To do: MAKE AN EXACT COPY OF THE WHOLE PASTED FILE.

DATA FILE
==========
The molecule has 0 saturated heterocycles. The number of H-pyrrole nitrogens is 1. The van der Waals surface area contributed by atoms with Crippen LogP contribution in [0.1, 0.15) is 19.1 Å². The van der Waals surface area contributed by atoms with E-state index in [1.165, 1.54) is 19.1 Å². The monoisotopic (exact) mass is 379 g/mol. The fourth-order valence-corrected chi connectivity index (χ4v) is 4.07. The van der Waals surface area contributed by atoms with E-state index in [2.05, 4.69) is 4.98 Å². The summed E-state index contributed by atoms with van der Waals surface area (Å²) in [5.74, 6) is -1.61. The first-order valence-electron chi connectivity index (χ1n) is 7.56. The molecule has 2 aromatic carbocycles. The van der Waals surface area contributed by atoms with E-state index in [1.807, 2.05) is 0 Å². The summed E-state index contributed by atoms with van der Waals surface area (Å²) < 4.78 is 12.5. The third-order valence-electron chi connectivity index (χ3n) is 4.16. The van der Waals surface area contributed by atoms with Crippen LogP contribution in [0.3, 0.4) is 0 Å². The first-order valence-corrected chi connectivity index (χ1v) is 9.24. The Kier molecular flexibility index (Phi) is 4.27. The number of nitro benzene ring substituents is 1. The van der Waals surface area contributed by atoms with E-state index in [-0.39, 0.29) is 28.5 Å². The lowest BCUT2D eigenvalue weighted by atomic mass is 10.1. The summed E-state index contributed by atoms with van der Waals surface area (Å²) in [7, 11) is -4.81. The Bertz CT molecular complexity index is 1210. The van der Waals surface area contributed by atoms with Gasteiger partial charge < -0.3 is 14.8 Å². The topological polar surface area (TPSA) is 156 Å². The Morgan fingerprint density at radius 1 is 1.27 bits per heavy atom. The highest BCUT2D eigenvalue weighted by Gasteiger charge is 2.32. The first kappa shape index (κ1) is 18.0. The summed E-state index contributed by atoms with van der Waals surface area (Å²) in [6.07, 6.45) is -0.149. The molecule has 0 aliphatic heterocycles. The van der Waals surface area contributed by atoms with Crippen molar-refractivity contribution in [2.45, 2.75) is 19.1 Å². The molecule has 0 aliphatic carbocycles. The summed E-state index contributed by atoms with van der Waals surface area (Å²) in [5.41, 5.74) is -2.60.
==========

The molecule has 0 saturated heterocycles. The number of H-pyrrole nitrogens is 1. The van der Waals surface area contributed by atoms with Crippen LogP contribution in [0.1, 0.15) is 19.1 Å². The van der Waals surface area contributed by atoms with E-state index in [1.165, 1.54) is 19.1 Å². The monoisotopic (exact) mass is 379 g/mol. The fourth-order valence-corrected chi connectivity index (χ4v) is 4.07. The van der Waals surface area contributed by atoms with E-state index in [2.05, 4.69) is 4.98 Å². The summed E-state index contributed by atoms with van der Waals surface area (Å²) in [5.74, 6) is -1.61. The first-order valence-electron chi connectivity index (χ1n) is 7.56. The molecule has 2 aromatic carbocycles. The van der Waals surface area contributed by atoms with E-state index in [1.807, 2.05) is 0 Å². The summed E-state index contributed by atoms with van der Waals surface area (Å²) < 4.78 is 12.5. The third-order valence-electron chi connectivity index (χ3n) is 4.16. The van der Waals surface area contributed by atoms with Crippen LogP contribution in [0.3, 0.4) is 0 Å². The first-order valence-corrected chi connectivity index (χ1v) is 9.24. The Kier molecular flexibility index (Phi) is 4.27. The number of nitro benzene ring substituents is 1. The van der Waals surface area contributed by atoms with E-state index in [-0.39, 0.29) is 28.5 Å². The lowest BCUT2D eigenvalue weighted by atomic mass is 10.1. The summed E-state index contributed by atoms with van der Waals surface area (Å²) in [7, 11) is -4.81. The Bertz CT molecular complexity index is 1210. The van der Waals surface area contributed by atoms with Gasteiger partial charge < -0.3 is 14.8 Å². The topological polar surface area (TPSA) is 156 Å². The Morgan fingerprint density at radius 1 is 1.27 bits per heavy atom. The highest BCUT2D eigenvalue weighted by Gasteiger charge is 2.32. The first kappa shape index (κ1) is 18.0. The summed E-state index contributed by atoms with van der Waals surface area (Å²) in [6.07, 6.45) is -0.149. The molecule has 0 aliphatic heterocycles. The van der Waals surface area contributed by atoms with Crippen molar-refractivity contribution in [2.45, 2.75) is 19.1 Å². The molecule has 0 aliphatic carbocycles. The summed E-state index contributed by atoms with van der Waals surface area (Å²) in [5.41, 5.74) is -2.60.